Many American’s have enjoyed the declining gas prices being almost cut in half over the past several months, thanks in part to OPEC’s refusal to cut production despite the demand for the product being reduced. However, the United Steel Workers union obviously has a different plan than the oil companies they work for as they have walked out on strike. Workers claimed poor health and safety conditions, too low of wages, and a poor attitude towards the communities that serve as homes to the refineries as the reasons behind their dispute. Meanwhile attempts of the companies to engage the unions who organized the strike have been unsuccessful signifying that the workers are looking to make the loss of production hurt the companies.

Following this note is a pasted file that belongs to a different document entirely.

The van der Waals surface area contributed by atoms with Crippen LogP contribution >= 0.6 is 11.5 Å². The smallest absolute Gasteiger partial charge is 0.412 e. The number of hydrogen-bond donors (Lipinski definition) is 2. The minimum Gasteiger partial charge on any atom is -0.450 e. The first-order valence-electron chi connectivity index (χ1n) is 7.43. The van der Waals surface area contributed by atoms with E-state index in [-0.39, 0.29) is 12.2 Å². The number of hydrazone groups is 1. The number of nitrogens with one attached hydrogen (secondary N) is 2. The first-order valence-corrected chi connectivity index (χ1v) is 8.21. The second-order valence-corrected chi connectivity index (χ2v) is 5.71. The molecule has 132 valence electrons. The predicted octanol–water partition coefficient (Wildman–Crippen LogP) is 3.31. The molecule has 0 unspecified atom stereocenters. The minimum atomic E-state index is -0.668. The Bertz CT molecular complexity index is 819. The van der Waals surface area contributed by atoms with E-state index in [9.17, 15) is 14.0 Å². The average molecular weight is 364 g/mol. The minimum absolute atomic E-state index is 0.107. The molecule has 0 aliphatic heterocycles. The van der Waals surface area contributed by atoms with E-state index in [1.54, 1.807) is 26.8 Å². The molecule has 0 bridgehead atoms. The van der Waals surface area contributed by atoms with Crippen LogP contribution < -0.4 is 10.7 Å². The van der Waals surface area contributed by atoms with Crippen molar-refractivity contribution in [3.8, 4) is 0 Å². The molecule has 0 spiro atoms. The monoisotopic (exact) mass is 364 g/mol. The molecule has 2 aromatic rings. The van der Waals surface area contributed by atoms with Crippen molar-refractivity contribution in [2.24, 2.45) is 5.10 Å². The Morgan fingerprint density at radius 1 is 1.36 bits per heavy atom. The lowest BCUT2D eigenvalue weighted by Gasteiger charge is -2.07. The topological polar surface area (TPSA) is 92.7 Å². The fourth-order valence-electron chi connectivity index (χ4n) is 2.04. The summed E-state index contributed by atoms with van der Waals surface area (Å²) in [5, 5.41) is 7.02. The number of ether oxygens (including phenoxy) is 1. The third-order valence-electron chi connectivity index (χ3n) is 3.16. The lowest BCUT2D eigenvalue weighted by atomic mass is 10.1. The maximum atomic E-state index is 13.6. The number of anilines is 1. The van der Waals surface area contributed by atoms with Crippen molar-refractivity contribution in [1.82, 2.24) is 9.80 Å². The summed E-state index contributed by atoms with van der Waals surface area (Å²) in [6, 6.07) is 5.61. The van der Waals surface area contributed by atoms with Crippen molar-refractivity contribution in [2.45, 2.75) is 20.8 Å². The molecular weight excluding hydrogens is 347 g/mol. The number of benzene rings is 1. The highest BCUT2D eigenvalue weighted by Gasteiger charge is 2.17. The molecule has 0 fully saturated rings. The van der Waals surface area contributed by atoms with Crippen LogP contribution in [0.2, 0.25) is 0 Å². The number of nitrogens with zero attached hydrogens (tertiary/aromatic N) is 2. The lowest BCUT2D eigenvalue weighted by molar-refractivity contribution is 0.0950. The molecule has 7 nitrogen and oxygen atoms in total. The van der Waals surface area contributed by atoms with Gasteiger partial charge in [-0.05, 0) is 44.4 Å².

What is significant is that this strike is not the first since oil production began. It is however, the largest strike since 1980 when the world was attempting to overcome the oil embargo caused by a crisis with Iran and the overthrow of the Shah. But just as back then, the loss of production has made the price increase and it is not the company who will suffer for the loss of production but the consumer at the pump. By losing 10% of the US oil refining capacity it has made oil rise by a little over $2 per barrel. Lee Slaughter agrees that at first this may not seem significant, but the longer this strike continues the higher the costs will go up and therefore will make prices at the pump go up as well.